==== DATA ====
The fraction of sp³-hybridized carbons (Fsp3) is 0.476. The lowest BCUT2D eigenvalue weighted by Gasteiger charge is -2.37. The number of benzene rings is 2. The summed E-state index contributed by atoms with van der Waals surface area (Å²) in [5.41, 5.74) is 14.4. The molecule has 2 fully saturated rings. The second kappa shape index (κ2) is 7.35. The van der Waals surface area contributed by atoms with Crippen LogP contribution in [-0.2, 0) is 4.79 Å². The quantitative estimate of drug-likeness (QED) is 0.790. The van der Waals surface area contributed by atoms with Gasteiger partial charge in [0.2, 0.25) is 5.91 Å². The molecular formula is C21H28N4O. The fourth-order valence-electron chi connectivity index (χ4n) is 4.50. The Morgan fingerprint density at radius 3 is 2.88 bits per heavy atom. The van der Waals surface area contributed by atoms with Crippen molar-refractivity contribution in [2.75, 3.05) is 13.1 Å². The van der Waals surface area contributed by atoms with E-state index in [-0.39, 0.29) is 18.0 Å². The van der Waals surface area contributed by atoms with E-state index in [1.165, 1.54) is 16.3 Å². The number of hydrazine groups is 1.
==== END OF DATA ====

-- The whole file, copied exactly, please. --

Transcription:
The fraction of sp³-hybridized carbons (Fsp3) is 0.476. The lowest BCUT2D eigenvalue weighted by Gasteiger charge is -2.37. The number of benzene rings is 2. The summed E-state index contributed by atoms with van der Waals surface area (Å²) in [5.41, 5.74) is 14.4. The molecule has 2 fully saturated rings. The second kappa shape index (κ2) is 7.35. The van der Waals surface area contributed by atoms with Crippen LogP contribution in [-0.2, 0) is 4.79 Å². The quantitative estimate of drug-likeness (QED) is 0.790. The van der Waals surface area contributed by atoms with Gasteiger partial charge in [0.2, 0.25) is 5.91 Å². The molecular formula is C21H28N4O. The fourth-order valence-electron chi connectivity index (χ4n) is 4.50. The Morgan fingerprint density at radius 3 is 2.88 bits per heavy atom. The van der Waals surface area contributed by atoms with Crippen molar-refractivity contribution in [2.75, 3.05) is 13.1 Å². The van der Waals surface area contributed by atoms with E-state index in [-0.39, 0.29) is 18.0 Å². The van der Waals surface area contributed by atoms with E-state index in [1.165, 1.54) is 16.3 Å². The number of hydrazine groups is 1.